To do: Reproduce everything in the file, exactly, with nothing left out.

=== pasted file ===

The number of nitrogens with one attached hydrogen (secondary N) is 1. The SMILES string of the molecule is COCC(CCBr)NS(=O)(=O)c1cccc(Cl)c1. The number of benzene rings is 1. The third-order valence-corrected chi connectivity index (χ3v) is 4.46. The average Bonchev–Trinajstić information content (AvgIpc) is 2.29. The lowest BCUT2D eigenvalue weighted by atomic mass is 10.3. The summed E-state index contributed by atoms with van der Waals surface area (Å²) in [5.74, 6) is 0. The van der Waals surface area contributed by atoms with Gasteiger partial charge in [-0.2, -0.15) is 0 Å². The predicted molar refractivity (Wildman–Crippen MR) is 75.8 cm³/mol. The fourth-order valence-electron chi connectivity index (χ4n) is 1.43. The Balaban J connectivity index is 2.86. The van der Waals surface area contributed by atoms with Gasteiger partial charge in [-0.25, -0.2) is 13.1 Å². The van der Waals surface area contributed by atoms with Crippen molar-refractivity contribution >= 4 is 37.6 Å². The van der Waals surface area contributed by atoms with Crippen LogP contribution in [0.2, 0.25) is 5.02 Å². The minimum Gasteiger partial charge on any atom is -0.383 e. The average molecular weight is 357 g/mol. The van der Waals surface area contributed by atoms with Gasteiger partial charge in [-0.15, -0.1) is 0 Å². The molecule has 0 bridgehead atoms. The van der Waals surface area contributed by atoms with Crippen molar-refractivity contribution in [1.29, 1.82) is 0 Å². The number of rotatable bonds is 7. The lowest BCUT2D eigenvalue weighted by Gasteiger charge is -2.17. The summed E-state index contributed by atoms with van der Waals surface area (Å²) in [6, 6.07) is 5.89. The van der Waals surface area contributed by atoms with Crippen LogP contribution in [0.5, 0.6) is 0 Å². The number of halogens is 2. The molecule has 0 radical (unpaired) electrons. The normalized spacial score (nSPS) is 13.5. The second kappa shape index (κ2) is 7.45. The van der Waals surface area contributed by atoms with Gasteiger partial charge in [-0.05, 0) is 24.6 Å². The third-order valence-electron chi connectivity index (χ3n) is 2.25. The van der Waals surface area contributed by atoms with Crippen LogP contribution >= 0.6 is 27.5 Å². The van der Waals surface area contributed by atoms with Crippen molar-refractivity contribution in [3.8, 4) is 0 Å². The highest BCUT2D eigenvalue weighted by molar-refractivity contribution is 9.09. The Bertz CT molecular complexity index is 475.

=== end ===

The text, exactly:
The number of nitrogens with one attached hydrogen (secondary N) is 1. The SMILES string of the molecule is COCC(CCBr)NS(=O)(=O)c1cccc(Cl)c1. The number of benzene rings is 1. The third-order valence-corrected chi connectivity index (χ3v) is 4.46. The average Bonchev–Trinajstić information content (AvgIpc) is 2.29. The lowest BCUT2D eigenvalue weighted by atomic mass is 10.3. The summed E-state index contributed by atoms with van der Waals surface area (Å²) in [5.74, 6) is 0. The van der Waals surface area contributed by atoms with Gasteiger partial charge in [-0.2, -0.15) is 0 Å². The predicted molar refractivity (Wildman–Crippen MR) is 75.8 cm³/mol. The fourth-order valence-electron chi connectivity index (χ4n) is 1.43. The Balaban J connectivity index is 2.86. The van der Waals surface area contributed by atoms with Gasteiger partial charge in [-0.25, -0.2) is 13.1 Å². The van der Waals surface area contributed by atoms with Crippen molar-refractivity contribution >= 4 is 37.6 Å². The van der Waals surface area contributed by atoms with Crippen LogP contribution in [0.2, 0.25) is 5.02 Å². The minimum Gasteiger partial charge on any atom is -0.383 e. The average molecular weight is 357 g/mol. The van der Waals surface area contributed by atoms with Gasteiger partial charge in [-0.15, -0.1) is 0 Å². The molecule has 0 bridgehead atoms. The van der Waals surface area contributed by atoms with Crippen molar-refractivity contribution in [1.29, 1.82) is 0 Å². The number of rotatable bonds is 7. The lowest BCUT2D eigenvalue weighted by Gasteiger charge is -2.17. The summed E-state index contributed by atoms with van der Waals surface area (Å²) in [6, 6.07) is 5.89. The van der Waals surface area contributed by atoms with Crippen LogP contribution in [0.5, 0.6) is 0 Å². The number of halogens is 2. The molecule has 0 radical (unpaired) electrons. The normalized spacial score (nSPS) is 13.5. The second kappa shape index (κ2) is 7.45. The van der Waals surface area contributed by atoms with Gasteiger partial charge in [-0.05, 0) is 24.6 Å². The third-order valence-electron chi connectivity index (χ3n) is 2.25. The van der Waals surface area contributed by atoms with Crippen LogP contribution >= 0.6 is 27.5 Å². The van der Waals surface area contributed by atoms with Crippen molar-refractivity contribution in [3.8, 4) is 0 Å². The highest BCUT2D eigenvalue weighted by molar-refractivity contribution is 9.09. The Bertz CT molecular complexity index is 475.